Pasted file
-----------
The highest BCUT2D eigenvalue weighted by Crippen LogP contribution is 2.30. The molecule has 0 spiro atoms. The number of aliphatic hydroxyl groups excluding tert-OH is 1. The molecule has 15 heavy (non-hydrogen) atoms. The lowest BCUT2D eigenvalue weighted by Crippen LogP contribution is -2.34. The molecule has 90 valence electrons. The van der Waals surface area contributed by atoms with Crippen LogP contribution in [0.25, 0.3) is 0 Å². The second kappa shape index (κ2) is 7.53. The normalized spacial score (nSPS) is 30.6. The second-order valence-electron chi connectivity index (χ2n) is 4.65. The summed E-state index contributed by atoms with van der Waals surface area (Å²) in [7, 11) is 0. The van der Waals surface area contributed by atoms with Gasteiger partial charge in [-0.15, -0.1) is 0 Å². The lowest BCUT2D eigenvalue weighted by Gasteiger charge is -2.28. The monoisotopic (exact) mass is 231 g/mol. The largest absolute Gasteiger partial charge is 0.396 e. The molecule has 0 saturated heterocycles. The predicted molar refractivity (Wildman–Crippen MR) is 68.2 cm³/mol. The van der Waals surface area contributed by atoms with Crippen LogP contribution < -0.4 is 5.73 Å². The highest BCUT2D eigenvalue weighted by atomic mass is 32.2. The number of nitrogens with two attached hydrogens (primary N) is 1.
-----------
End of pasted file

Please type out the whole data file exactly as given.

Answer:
The highest BCUT2D eigenvalue weighted by Crippen LogP contribution is 2.30. The molecule has 0 spiro atoms. The number of aliphatic hydroxyl groups excluding tert-OH is 1. The molecule has 15 heavy (non-hydrogen) atoms. The lowest BCUT2D eigenvalue weighted by Crippen LogP contribution is -2.34. The molecule has 90 valence electrons. The van der Waals surface area contributed by atoms with Crippen LogP contribution in [0.25, 0.3) is 0 Å². The second kappa shape index (κ2) is 7.53. The normalized spacial score (nSPS) is 30.6. The second-order valence-electron chi connectivity index (χ2n) is 4.65. The summed E-state index contributed by atoms with van der Waals surface area (Å²) in [7, 11) is 0. The van der Waals surface area contributed by atoms with Gasteiger partial charge in [-0.15, -0.1) is 0 Å². The lowest BCUT2D eigenvalue weighted by Gasteiger charge is -2.28. The monoisotopic (exact) mass is 231 g/mol. The largest absolute Gasteiger partial charge is 0.396 e. The molecule has 0 saturated heterocycles. The predicted molar refractivity (Wildman–Crippen MR) is 68.2 cm³/mol. The van der Waals surface area contributed by atoms with Crippen LogP contribution < -0.4 is 5.73 Å². The highest BCUT2D eigenvalue weighted by atomic mass is 32.2. The number of nitrogens with two attached hydrogens (primary N) is 1.